Rivetz believes that online services are significantly enhanced when a device can be trusted to be what it says it is and to execute instructions exactly as expected. Building upon a decade of industry investment in trusted computing, Rivetz is offering a platform that delivers on this goal.

A service provider generally has confidence in its own servers and network infrastructure. They are under administrative control and usually physically protected . However, nearly all services are delivered to users through devices the service provider knows very little about and over which it rarely exerts any control.

Rivetz changes this by offering service providers an oasis of trust in the uncertain world of consumer devices. Basic capabilities such as signing and encryption are executed in an area separated from the main OS. Keys can be generated and applied without ever being exposed in memory and can be attested to through a chain of endorsements traced back to the device manufacturer.

Our device code runs in the Trusted Execution Environment (TEE) available in many modern devices. The TEE is a hardware environment that runs small applets outside the main OS. This protects sensitive code and data from malware or snooping with purpose-built hardware governed by an ecosystem of endorsements, beginning with the device manufacturer.

When you can trust a device not to lie or leak secrets, you can form a much more reliable and simpler relationship with the device. It makes life easier and safer for the user and service provider alike.

To achieve this, first and foremost you need to know with confidence that a device is the same device it was before. You also need to be sure that a device won’t leak its secrets when asked to do something sensitive, such as a decryption or signing.

What Can I Do with Rivetz?

Rivetz enrolls a device and equips it with a service provider’s keys. Our APIs enable secure execution of a number of sensitive device-side transactions, including:

Get a reliable and anonymous device id

On request, Rivetz will generate a signing key for a device. The public key is hashed into a string that can be used to identify and communicate with a device. The private key remains locked in the hardware and can only be applied on behalf of the service provider that requested the ID.

Get a device to sign something

The private key of the device identity can be used to sign things, proving that this device was involved. The signing ceremony is executed in secure hardware such that the key is never exposed to the device’s normal processing environment.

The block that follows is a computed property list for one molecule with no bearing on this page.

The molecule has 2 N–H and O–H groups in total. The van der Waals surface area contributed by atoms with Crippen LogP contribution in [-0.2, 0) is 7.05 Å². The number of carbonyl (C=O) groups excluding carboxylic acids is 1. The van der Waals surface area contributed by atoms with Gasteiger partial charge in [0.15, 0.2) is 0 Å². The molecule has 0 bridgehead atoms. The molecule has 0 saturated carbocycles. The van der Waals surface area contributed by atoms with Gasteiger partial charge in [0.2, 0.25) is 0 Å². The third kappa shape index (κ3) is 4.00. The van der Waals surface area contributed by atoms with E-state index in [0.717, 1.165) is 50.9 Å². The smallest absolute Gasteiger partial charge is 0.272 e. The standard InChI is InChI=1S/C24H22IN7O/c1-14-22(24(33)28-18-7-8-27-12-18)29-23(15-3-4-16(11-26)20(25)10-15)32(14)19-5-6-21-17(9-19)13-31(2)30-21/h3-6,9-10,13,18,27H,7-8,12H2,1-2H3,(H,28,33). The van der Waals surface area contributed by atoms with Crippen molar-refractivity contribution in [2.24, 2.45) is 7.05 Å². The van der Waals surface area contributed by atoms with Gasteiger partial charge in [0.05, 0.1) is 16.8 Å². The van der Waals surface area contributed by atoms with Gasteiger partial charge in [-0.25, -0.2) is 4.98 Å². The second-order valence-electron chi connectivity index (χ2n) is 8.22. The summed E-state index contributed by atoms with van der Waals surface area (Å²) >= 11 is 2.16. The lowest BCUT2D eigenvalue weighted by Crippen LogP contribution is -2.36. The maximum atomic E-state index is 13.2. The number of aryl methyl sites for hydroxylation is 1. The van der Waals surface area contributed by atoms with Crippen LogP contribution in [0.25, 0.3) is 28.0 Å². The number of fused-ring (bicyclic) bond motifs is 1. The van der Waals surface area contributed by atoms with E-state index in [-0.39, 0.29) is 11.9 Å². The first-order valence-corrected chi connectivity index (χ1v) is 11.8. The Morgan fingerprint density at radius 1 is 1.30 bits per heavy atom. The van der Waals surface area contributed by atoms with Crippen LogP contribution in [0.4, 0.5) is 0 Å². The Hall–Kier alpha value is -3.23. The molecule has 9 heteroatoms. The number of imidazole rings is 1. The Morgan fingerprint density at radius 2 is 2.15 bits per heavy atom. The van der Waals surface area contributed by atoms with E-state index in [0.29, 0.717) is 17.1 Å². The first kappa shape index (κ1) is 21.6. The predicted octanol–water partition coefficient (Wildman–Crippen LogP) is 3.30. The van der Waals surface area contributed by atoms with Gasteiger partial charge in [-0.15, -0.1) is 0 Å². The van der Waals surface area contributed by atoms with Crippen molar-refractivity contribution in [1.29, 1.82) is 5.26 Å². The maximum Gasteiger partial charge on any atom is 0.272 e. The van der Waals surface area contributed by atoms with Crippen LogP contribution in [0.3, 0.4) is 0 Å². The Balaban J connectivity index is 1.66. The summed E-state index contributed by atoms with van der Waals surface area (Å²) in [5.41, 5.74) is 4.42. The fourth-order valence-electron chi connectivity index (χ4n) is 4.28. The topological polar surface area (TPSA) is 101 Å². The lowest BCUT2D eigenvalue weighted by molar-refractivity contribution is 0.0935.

Get a device to encrypt something

An encryption key can be generated on request and applied to any blob of data. Encryption/Decryption is triggered locally and takes place within the secure execution environment so as to protect the key.

Create a Bitcoin account

The device can be asked to generate a new Bitcoin account using the random number generator built into the Trusted Execution Environment.

Sign a Bitcoin transaction

The device can apply its private Bitcoin account key to sign a transaction and then return it to the service provider.

Secure Confirmation

Newer TEE environments support trusted display and input in addition to trusted execution. Trusted display enables a simple confirmation message, such as "confirm transaction amount," to be presented to an end user.

Join Devices to share and backup identities

Most users have a couple of devices. Rivetz allows those devices to be bound into a ring so they can interchangeably present themselves to a service provider on behalf of the user.

Rivetz is a toolbox for riveting the online world to the hardware we use to get online. By providing this basic set of features, we hope services across the web - from wallets to content apps - can provide a simpler and safer experience.

How does it work?

A Rivet will only respond to an instruction from a Service Provider that has been "paired" with the device. The Rivetz Network conducts the pairing ceremony, confirming the integrity and identity of both device and service provider. When a device is paired, it acquires the public key of the service provider, while the service provider gets a uniquely generated identity and a public key for the device.

As an example, a Service Provider might wish to create hardware keys in a device. This call is processed by the Rivet, a collection of trusted applications (TA) running within the TEE on the endpoint device, thus creating and storing the key in a secured environment. Different types of keys are available depending on the purpose, such as for crypto wallets or data encryption.